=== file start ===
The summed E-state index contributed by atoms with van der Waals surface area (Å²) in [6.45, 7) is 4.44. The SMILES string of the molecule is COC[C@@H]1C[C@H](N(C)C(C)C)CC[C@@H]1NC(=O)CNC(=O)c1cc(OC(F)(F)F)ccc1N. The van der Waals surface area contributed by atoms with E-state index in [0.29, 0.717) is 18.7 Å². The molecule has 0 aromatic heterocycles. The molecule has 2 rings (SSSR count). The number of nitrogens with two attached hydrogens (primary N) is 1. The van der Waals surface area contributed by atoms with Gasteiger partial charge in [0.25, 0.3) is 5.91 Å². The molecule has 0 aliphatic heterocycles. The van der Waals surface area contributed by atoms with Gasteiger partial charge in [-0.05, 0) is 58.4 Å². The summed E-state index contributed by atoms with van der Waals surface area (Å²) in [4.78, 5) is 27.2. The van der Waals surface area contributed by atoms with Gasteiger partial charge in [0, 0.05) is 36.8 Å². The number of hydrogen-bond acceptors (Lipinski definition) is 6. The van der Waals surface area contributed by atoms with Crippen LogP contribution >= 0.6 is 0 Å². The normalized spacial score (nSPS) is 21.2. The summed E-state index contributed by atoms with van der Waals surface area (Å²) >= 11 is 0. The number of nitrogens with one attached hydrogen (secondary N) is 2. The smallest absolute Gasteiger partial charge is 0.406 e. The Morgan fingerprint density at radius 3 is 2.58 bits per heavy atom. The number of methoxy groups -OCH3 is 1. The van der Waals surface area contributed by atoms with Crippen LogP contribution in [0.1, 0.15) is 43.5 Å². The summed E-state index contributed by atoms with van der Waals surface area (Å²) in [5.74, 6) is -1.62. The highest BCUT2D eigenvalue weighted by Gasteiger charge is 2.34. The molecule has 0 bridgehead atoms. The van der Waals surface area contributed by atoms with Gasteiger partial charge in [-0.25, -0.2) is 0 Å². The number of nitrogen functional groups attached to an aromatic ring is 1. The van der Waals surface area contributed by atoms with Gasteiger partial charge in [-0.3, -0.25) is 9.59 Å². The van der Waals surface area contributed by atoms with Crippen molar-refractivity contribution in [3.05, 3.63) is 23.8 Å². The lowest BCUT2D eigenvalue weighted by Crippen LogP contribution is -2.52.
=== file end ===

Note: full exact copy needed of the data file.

The summed E-state index contributed by atoms with van der Waals surface area (Å²) in [6.45, 7) is 4.44. The SMILES string of the molecule is COC[C@@H]1C[C@H](N(C)C(C)C)CC[C@@H]1NC(=O)CNC(=O)c1cc(OC(F)(F)F)ccc1N. The van der Waals surface area contributed by atoms with E-state index in [0.29, 0.717) is 18.7 Å². The molecule has 0 aromatic heterocycles. The molecule has 2 rings (SSSR count). The number of nitrogens with two attached hydrogens (primary N) is 1. The van der Waals surface area contributed by atoms with Gasteiger partial charge in [0.25, 0.3) is 5.91 Å². The molecule has 0 aliphatic heterocycles. The van der Waals surface area contributed by atoms with Gasteiger partial charge in [-0.05, 0) is 58.4 Å². The summed E-state index contributed by atoms with van der Waals surface area (Å²) in [4.78, 5) is 27.2. The van der Waals surface area contributed by atoms with Gasteiger partial charge in [0, 0.05) is 36.8 Å². The number of hydrogen-bond acceptors (Lipinski definition) is 6. The van der Waals surface area contributed by atoms with Crippen LogP contribution >= 0.6 is 0 Å². The normalized spacial score (nSPS) is 21.2. The summed E-state index contributed by atoms with van der Waals surface area (Å²) >= 11 is 0. The number of nitrogens with one attached hydrogen (secondary N) is 2. The smallest absolute Gasteiger partial charge is 0.406 e. The Morgan fingerprint density at radius 3 is 2.58 bits per heavy atom. The number of methoxy groups -OCH3 is 1. The van der Waals surface area contributed by atoms with Crippen LogP contribution in [0.1, 0.15) is 43.5 Å². The summed E-state index contributed by atoms with van der Waals surface area (Å²) in [5.74, 6) is -1.62. The highest BCUT2D eigenvalue weighted by Gasteiger charge is 2.34. The molecule has 0 bridgehead atoms. The van der Waals surface area contributed by atoms with Gasteiger partial charge in [-0.25, -0.2) is 0 Å². The number of nitrogen functional groups attached to an aromatic ring is 1. The van der Waals surface area contributed by atoms with Gasteiger partial charge in [-0.3, -0.25) is 9.59 Å². The van der Waals surface area contributed by atoms with Crippen molar-refractivity contribution in [3.05, 3.63) is 23.8 Å². The lowest BCUT2D eigenvalue weighted by Crippen LogP contribution is -2.52.